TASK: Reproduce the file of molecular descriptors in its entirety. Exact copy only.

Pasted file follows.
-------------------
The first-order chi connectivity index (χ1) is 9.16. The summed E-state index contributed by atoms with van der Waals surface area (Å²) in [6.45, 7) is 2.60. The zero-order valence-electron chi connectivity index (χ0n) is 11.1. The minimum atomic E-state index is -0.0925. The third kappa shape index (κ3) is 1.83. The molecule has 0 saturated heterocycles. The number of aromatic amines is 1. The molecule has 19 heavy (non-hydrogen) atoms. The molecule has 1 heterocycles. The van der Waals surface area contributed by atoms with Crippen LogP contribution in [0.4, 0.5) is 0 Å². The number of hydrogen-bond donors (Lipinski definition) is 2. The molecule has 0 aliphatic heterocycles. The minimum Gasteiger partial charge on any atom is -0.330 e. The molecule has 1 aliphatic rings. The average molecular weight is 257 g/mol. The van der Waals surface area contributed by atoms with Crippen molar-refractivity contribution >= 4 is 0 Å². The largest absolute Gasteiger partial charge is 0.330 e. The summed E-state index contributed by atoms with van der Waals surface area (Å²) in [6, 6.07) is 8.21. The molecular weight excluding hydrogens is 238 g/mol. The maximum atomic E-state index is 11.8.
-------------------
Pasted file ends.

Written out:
The first-order chi connectivity index (χ1) is 9.16. The summed E-state index contributed by atoms with van der Waals surface area (Å²) in [6.45, 7) is 2.60. The zero-order valence-electron chi connectivity index (χ0n) is 11.1. The minimum atomic E-state index is -0.0925. The third kappa shape index (κ3) is 1.83. The molecule has 0 saturated heterocycles. The number of aromatic amines is 1. The molecule has 19 heavy (non-hydrogen) atoms. The molecule has 1 heterocycles. The van der Waals surface area contributed by atoms with Crippen LogP contribution in [0.4, 0.5) is 0 Å². The number of hydrogen-bond donors (Lipinski definition) is 2. The molecule has 0 aliphatic heterocycles. The minimum Gasteiger partial charge on any atom is -0.330 e. The molecule has 1 aliphatic rings. The average molecular weight is 257 g/mol. The van der Waals surface area contributed by atoms with Crippen molar-refractivity contribution >= 4 is 0 Å². The largest absolute Gasteiger partial charge is 0.330 e. The summed E-state index contributed by atoms with van der Waals surface area (Å²) in [6, 6.07) is 8.21. The molecular weight excluding hydrogens is 238 g/mol. The maximum atomic E-state index is 11.8.